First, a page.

How to Decide Which Debts to Pay Off First

by Miranda Marquit · 0 comments

One of the best things you can do for your finances is to be careful about the way you approach debt. While it might make sense to keep some debts around for the entire term, the reality is that all debt is a drain on your resources. If you don’t have a way to more than makeup for that drain, you could run into serious problems with your money.

If you have multiple debts, and you are trying to get your financial house in order, it’s important to pay attention to which debts you should tackle first. Here are some things to consider when deciding which debts to pay off first:

Interest Rate

Your first concern should be the interest you are paying on your debt. Interest represents money that you pay straight into someone else’s pocket in order to keep carrying the debt. It doesn’t benefit you at all. The higher the interest rate, the greater your resources being diverted elsewhere. When deciding which debts to tackle first, those with high rates should be at the top of the list.

If you have high-rate payday loans or car title loans, these are the first loans to tackle. Credit card debt also usually comes with pretty high interest. If you have a lot of credit card debt, begin paying that down if you can. Getting rid of that high-interest debt can free up some of your resources for other uses.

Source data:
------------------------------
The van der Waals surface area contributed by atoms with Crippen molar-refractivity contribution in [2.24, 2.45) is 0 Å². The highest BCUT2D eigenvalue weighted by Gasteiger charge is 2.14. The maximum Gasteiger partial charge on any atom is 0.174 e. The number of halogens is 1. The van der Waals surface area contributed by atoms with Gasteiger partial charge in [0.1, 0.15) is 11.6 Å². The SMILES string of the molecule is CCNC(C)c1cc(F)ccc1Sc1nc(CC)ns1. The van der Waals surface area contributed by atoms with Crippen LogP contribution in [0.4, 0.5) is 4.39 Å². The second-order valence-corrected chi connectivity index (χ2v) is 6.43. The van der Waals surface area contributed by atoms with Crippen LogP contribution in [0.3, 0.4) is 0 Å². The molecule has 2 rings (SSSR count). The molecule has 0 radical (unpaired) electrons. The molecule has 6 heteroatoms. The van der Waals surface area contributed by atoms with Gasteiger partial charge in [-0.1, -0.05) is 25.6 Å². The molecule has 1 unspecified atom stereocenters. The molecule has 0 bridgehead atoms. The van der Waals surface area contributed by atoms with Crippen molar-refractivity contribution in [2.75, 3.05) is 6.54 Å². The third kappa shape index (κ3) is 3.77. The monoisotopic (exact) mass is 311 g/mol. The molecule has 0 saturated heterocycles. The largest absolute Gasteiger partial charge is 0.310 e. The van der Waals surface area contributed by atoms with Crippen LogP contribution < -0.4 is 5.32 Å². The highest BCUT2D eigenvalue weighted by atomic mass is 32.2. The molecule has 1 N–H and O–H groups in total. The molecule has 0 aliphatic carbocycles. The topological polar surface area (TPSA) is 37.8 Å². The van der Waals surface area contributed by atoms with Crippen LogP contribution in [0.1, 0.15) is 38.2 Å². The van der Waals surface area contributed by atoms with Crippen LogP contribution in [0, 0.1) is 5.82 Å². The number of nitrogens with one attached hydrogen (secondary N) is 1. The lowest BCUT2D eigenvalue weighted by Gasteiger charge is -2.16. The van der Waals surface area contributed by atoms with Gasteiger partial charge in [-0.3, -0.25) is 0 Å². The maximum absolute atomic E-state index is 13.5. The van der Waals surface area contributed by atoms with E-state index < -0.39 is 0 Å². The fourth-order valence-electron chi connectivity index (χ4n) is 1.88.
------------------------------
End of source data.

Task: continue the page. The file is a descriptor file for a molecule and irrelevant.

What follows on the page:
Tax Breaks

You can also consider the tax break you can expect from the debt. Some debts come with tax deductions for the interest you pay. While a tax deduction isn’t a dollar for dollar reduction in what you owe, it can be helpful for you. You’ll reduce your taxable income, lowering your tax bill.

One of the great things about student loan debt is that it is often relatively low-cost, and it is also tax-deductible. However, you don’t need to itemize your deductions to take advantage of your student loan debt. Instead, you can take the deduction “above the line,” which is convenient.

Your mortgage interest might also be tax-deductible, but you have to itemize in order to take advantage of that deduction. In many cases, you’ll need the total of your itemized deductions to exceed your standard deduction to make it “worth it.” If you don’t have enough deductions to make itemizing worth it, you won’t receive a tax break for your mortgage interest.

The interest on business debt can also be tax-deductible. Check with a professional to determine what interest you can deduct.

If you are able to get a low-interest loan and it comes with a tax advantage, that reduces your costs. It might not be worth it to put your resources into repaying that loan fast if you can use the money you would have spent to invest and gain a higher return.

Run the numbers to see what works best for you, and what will help you sleep at night, and then base your debt pay down plan on the best option.

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